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Scotch & Soda, Carnaby Street

The Dutch young fashion brand has made a foray into central London with its latest store, but does it manage to differentiate itself from the competition?

THE BASICS

Address 13 Carnaby Street, London W1F
Size 590 sq ft
Number of floors Two
Opened August 2013
Online www.webstore-uk.scotch-soda.com
Shopfitting W40 Interiors, Wiesbaden, Germany

Dutch young fashion brand Scotch & Soda has been around in its current form since its 2002 relaunch, although it was founded in the 1980s. It is stocked by retailers across the world and there are 90 standalone Scotch & Soda stores, mostly in the Netherlands and Germany.

Until now, the UK has lacked any substantial Scotch & Soda retail presence, with just one store in London’s Westbourne Grove and a Maison Scotch, for women, in the same area. Now things have changed, with the new two-floor Carnaby Street flagship showing off the brand to advantage in a high-profile location. Open for just over a month, the store is highly visible in a street where eye-catching is the order of the day.

Concept and visual merchandising: 8/10

Scotch & Soda was originally a menswear brand and prominence is therefore always afforded to the male collections.

For this reason, and in a reversal of the normal order of things, the men’s offer is on the ground floor while womenswear is in the basement.

Both floors have a broadly similar ambience, consisting of museum-like mid-shop displays which combine dark wood and glass to create the sort of displays that probably wouldn’t have looked out of place in a Victorian museum
of curiosities.

And as in museums of old, the lighting focus is on specific merchandise areas, creating large pools of dark, as well as brighter areas.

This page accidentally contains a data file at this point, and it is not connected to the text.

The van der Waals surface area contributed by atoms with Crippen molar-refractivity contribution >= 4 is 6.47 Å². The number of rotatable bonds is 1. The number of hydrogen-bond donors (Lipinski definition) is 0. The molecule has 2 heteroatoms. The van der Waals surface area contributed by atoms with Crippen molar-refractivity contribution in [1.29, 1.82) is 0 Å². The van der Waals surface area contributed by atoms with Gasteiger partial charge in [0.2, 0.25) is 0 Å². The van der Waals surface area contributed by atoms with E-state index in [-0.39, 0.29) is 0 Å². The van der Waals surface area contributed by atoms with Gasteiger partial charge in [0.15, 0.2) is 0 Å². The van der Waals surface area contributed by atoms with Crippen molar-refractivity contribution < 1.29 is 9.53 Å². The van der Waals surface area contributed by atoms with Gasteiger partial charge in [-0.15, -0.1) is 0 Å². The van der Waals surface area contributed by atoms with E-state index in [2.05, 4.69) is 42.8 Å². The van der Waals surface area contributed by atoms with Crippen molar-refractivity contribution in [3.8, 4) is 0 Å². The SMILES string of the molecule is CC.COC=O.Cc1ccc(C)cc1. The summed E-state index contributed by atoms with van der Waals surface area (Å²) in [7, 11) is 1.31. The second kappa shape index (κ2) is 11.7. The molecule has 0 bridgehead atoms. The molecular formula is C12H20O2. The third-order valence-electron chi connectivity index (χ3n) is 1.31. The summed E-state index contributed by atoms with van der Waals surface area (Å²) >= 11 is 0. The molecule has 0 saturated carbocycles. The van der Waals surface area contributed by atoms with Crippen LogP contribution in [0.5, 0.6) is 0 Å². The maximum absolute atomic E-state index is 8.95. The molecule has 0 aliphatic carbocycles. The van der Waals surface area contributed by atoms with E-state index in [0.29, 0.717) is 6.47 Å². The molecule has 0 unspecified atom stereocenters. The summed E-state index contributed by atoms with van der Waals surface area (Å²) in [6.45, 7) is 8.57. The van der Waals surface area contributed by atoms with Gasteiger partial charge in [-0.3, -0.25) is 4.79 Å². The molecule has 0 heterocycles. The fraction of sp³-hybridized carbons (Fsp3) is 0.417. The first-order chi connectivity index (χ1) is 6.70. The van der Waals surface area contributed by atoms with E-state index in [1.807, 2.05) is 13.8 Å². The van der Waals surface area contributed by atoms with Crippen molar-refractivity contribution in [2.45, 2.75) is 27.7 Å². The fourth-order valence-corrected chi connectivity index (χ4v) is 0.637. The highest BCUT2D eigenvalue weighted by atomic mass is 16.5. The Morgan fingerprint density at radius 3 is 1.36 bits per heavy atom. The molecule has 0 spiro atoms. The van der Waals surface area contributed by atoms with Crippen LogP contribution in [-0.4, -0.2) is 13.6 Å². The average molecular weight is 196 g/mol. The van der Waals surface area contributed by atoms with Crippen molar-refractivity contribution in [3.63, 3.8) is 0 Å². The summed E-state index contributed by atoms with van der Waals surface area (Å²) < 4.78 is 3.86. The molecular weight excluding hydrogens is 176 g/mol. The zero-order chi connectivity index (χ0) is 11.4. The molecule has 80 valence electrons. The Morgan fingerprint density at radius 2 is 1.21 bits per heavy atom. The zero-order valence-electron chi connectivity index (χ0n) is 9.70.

Black-framed monochrome fashion shots, on both floors and on the wall facing the stairwell, manage to create a sense of the contemporary in an almost traditional setting. Rugs, scattered around both floors, contrast with the dark wood flooring.

In spite of the relatively high cost of operating a store in this neck of the woods, product density has been kept on the low side, with the perimeter being a mix of side- and front-hanging garments, as well as shelving for laid presentation.

It is the use of props that really marks out this interior however, as well as providing something eye-catching for the passing shopper. The window features a vintage-look electric motorcycle above which hangs a leather biker jacket. It also provides some interest for those looking in, with the first of several displays featuring small scent bottles suspended on long pieces of string.

The shopfront is actually quite low key, but it is hard not to steal a glance if you are passing.

Service: 7/10

On the day of visiting there was a friendly welcome on walking into the shop and all of the staff on duty were approachable and wanted to help.

They were also ready with information about both stock and brand - all delivered in soft Dutch accents. Scotch & Soda has obviously imported its staff from the home country, for the opening at least. The emphasis was on the soft sell - attentive without being pushy.

Product: 7/10

Dutch fashion brands tend towards the highly casual end of the spectrum and Scotch & Soda is no exception to this generalisation, with just a few pieces of tailoring being part of the mix for both genders.

Prices for Scotch & Soda’s ‘Amsterdam Couture’ are in line with what you’d expect for casualwear on Carnaby Street, with outerwear on offer from around £200. In the store, pride of place in the Maison Scotch womenswear offer was given to a fake fur sleeveless coat at a shade more than £200.

For men, prices head to above the £500 mark for a leather jacket and a pair of jeans ranges from £100 to more than £200 for a pair of selvedge denim. This is the better end of casual and the pricing reflects this.

Does it work? 7/10

This may work, but it does look expensive and there is a lot of competition, even in the chichi surroundings of Carnaby Street.

There is little sense of compromise about the prices that are being asked and the intention, presumably, is to position the brand as a premium young fashion player.

This is fine, but this is a price-sensitive part of the market and there are few guarantees that UK shoppers will be prepared to pay this kind of money en masse.

That said, Carnaby Street is a sufficiently international thoroughfare that this may not actually matter and the store will prove a magnet in its own right. It has great appeal in terms of both visual merchandising and product mix.

  • Total: 29/40

 

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